Friday, November 04, 2005

Unexpected Implications of Software:

In about 1990 I was shocked to discover that Intel ships software products with no warrantee. They do not even warrant that a program will work if used in the routinely expected way. Their position is that there is no "expected way" to use a software product, and what one person thinks is a natural use, a team of 100 testers may never have noticed. And when several software products interact (by plan or accident) there's no telling how they might affect each other.

It took me awhile to see it, but I believe Intel was right. Which brings us to two of this week's remarkable news stories.

First, a systems internals guru named Mark Russinovich carefully analyzed what happens when you insert a Digital-Rights-Management Sony audio CD into your computer. These CDs intend to restrict you from making what Sony regards as illegal uses of the music. He found that the CDs install what some might call "malware" often used by hackers to control systems. You can read about his discoveries here, in detail. In brief, the software modifies the Windows operating system at a low level in order to conceal files on disk and programs that are running, from all but the most astute users. Sony's not the only music publisher doing this kind of thing, and it's going to be a big story, expecially since Sony apparently does not get your permission to modify your system this way (possibly publishable in California by $10,000 per infraction). Worse, their software apparently makes it easier for others to add their own "cloaked" software to your system, once the Sony software's in place. But that's not important now.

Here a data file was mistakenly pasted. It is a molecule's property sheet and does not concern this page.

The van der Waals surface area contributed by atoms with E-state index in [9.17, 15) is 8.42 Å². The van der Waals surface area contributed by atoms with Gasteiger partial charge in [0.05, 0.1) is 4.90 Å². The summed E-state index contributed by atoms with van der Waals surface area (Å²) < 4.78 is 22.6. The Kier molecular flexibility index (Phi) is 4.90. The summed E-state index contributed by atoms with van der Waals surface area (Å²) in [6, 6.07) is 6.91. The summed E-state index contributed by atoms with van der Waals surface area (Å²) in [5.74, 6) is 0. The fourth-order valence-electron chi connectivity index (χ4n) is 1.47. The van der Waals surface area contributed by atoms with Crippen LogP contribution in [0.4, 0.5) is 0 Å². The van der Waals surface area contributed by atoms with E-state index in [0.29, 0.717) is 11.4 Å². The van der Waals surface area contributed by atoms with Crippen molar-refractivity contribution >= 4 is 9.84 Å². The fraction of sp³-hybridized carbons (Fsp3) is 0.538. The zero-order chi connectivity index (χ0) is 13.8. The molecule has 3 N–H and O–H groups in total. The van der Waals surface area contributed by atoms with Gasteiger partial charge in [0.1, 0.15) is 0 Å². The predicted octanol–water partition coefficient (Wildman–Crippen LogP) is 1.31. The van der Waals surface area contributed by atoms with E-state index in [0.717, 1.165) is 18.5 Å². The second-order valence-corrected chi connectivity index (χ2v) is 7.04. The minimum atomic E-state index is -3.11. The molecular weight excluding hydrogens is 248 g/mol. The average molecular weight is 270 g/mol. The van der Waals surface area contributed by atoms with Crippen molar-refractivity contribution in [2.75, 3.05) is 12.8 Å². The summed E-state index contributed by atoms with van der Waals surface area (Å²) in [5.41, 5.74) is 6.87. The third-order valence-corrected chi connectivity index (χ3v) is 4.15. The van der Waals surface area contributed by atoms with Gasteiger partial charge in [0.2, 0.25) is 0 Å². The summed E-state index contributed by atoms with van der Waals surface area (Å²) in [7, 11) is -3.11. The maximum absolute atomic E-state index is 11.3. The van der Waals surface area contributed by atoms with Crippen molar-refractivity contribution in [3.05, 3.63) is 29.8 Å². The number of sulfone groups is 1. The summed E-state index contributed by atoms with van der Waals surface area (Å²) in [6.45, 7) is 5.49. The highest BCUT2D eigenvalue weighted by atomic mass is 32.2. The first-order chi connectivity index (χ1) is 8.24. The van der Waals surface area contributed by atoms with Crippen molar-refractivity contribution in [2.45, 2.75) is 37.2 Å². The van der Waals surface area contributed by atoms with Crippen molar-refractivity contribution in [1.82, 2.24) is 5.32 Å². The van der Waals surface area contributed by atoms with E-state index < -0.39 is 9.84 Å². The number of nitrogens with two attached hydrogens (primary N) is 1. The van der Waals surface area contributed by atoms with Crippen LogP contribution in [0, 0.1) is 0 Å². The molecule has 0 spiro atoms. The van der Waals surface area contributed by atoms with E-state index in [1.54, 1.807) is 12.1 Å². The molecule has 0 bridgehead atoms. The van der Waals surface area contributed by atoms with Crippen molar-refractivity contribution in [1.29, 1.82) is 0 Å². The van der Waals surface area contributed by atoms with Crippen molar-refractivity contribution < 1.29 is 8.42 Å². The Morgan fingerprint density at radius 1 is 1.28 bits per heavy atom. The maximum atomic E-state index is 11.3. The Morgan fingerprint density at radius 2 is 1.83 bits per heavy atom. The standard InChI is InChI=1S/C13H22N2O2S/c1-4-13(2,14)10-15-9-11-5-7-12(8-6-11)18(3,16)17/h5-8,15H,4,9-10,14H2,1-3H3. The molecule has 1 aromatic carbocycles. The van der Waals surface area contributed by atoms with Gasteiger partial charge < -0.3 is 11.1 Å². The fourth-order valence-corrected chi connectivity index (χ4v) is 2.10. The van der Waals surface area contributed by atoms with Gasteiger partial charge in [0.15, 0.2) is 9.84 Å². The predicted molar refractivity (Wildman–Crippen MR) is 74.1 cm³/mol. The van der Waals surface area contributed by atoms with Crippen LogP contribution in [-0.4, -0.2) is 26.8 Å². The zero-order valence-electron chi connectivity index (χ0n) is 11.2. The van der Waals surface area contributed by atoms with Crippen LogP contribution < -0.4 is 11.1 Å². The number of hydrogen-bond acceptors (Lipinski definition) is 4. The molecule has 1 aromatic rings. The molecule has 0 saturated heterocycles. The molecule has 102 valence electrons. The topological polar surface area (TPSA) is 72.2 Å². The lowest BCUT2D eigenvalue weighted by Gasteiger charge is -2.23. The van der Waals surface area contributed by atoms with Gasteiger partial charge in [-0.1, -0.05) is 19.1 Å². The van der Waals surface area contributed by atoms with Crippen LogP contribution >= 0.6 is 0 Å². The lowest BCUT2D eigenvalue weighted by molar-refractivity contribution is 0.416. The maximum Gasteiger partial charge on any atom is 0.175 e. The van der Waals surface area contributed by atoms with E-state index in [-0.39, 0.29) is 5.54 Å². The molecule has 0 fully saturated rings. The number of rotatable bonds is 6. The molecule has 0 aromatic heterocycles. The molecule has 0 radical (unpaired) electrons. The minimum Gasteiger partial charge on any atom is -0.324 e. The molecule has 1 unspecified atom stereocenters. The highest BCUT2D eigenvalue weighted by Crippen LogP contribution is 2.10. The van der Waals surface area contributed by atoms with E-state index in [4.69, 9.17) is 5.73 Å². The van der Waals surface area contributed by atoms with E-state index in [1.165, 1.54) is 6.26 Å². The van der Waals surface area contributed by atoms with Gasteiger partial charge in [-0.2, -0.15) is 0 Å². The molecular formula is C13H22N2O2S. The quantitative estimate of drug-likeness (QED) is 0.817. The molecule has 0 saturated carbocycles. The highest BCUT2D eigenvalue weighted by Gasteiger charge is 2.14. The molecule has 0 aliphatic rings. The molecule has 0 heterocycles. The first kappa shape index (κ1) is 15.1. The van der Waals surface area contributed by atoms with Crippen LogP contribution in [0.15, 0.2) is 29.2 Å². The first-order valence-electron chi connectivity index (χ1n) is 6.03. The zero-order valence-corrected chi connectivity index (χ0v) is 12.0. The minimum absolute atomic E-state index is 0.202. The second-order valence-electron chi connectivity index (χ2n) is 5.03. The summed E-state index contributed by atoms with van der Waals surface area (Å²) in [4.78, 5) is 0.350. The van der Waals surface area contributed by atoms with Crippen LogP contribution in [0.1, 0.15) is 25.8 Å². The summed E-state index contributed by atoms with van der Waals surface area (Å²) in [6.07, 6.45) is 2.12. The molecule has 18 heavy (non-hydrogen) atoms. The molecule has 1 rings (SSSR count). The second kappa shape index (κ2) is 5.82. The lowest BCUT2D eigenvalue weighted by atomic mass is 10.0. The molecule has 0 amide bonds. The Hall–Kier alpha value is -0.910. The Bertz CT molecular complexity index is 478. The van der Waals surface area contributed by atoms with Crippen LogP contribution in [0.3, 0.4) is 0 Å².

Second, there's the company Blizzard, which operates the massively online multi-player World of Warcraft game (aka "WoW"). Blizzard also puts software on your computer to watch and possibly control what you're doing. Their software may fall into the category of Spyware. Blizzard insists its "Warden" software is a good thing. They are trying to prevent you from cheating at WoW by running programs to give you an unfair advantage over people playing manually. You can read about that here. It's not clear whether Blizzard is wearing a white hat or a black hat, but that's not important now.

So what happens if you play Sony's DRM music AND go online to play WoW? Well the Sony software makes it easy for you to cloak your "unfair" programs that give you a gaming advantage so that WoW's Warden software can't see them. There's your unexpected consequence.

Just for a moment, please try to imagine every computer in your home and company running cloaked software like this from fifteen different companies at once to make sure you do nothing illegal. You'd have only a few cycles of CPU time left for yourself. You'd have to buy MUCH more powerful computers. Now that's important.

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